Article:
For decades, astronomers have believed that meteorites are the building blocks of our solar system – the lego blocks for planets. But a new study from scientists at MIT and Purdue University suggests that this may not be the case after all – and we’ve given meteorites too much credit.

meteorite

An artist’s rendering of a protoplanetary impact. Early in the impact, molten jetted material is ejected at a high velocity and breaks up to form chondrules, the millimeter-scale, formerly molten droplets found in most meteorites. These droplets cool and solidify over hours to days.
Credit: NASA/California Institute of Technology

Meteorites are solid pieces of debris  asteroids or comets, that originate in outer space and survive the impact with the Earth’s surface. The name meteorite is typically used when the object enters Earth’s atmosphere and survives the fall and the crash to the Earth’s surface. If it doesn’t enter our planet’s atmosphere, the strictly correct term is meteoroid.This new study, based on computer simulations, concluded that there’s no way meteorites could have been the building blocks of planets. Instead, the research concluded that meteorites are just debris resulting from proto-planetary collisions during the early days of the Solar System. If this is true, then studying meteorites won’t yield information about how the planets were like in their early stages, as was previously believed.

“This tells us that meteorites aren’t actually representative of the material that formed planets – they’re these smaller fractions of material that are the byproduct of planet formation,” says Brandon Johnson of MIT’s Earth, Atmospheric and Planetary Sciences department. “But it also tells us the early solar system was more violent than we expected: You had these massive sprays of molten material getting ejected out from these really big impacts. It’s an extreme process.”

Johnson and his colleagues, including Maria Zuber, the E.A. Griswold Professor of Geophysics and MIT’s vice president for research, have published their results this week in the journal Nature.

 

[Also Read: The Only Carving from a Meteorite]

Collision models indicate that astral bodies like our Moon (and others of similar sizes) likely formed way earlier than was previously believed, and way before chondrites formed. Chondrites are stony (non-metallic) meteorites that have not been modified due to melting or differentiation of the parent body.

“If this finding is correct, then it would suggest that chondrites are not good analogs for the building blocks of the Earth and other planets,” said University of Chicago Associate Professor of Planetary Science, Fred Ciesla. “Meteorites as a whole are still important clues about what processes occurred during the formation of the Solar System, but which ones are the best analogs for what the planets were made out of would change.”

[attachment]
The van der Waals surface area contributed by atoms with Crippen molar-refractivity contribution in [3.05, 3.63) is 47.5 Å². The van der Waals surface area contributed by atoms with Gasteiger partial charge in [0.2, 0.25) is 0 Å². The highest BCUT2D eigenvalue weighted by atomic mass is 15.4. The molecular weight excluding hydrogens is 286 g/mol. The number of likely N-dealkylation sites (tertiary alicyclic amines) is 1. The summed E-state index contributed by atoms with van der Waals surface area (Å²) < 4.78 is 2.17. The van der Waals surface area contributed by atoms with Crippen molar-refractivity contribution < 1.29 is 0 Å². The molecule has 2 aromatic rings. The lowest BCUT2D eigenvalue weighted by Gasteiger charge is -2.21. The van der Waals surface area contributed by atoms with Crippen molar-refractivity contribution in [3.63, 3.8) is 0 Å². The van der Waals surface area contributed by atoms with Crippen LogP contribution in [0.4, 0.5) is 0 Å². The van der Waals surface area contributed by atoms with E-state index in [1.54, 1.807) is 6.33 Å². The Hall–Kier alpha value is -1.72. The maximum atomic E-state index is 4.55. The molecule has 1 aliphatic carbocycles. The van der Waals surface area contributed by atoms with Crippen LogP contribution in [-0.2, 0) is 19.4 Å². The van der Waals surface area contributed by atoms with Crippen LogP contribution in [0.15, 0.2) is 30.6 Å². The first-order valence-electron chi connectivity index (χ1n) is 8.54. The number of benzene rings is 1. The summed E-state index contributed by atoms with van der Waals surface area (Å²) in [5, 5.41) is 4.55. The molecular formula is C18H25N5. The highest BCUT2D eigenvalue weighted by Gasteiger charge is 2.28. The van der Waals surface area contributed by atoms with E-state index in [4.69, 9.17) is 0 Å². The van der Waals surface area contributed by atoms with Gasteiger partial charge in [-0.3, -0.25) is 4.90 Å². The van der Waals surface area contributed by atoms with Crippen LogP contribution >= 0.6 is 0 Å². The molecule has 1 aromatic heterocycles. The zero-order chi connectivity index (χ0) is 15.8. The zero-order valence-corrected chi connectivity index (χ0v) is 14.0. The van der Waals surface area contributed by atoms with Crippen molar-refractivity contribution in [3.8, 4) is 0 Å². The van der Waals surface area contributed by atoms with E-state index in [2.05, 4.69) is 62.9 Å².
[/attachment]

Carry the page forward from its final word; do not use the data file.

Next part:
If this finding is true, then we should reanalyze what we know about the early stages of the Solar System. Image via IOP.

If this is the case, then meteorites are in fact byproducts, and not building blocks, and we’ll have to revise what we think about the early stages of the solar system.

“Chondrules were long viewed as planetary building blocks,” Zuber notes. “It’s ironic that they now appear to be the remnants of early protoplanetary collisions.”

However, not all computer simulations are accurate, and this is going to need some confirmation before it is viewed as a fact, but it casts a big shadow over something which was regarded as a near certainty for the longest of time.

“This would be a major shift in how people think about our solar system,” says Ciesla, who did not contribute to the research. “If this finding is correct, then it would suggest that chondrites are not good analogs for the building blocks of the Earth and other planets. Meteorites as a whole are still important clues about what processes occurred during the formation of the Solar System, but which ones are the best analogs for what the planets were made out of would change.”

Journal Reference:

  1. Brandon C. Johnson, David A. Minton, H. J. Melosh & Maria T. Zuber. Impact jetting as the origin of chondrules. Nature, 2014 DOI: 10.1038/nature14105

 

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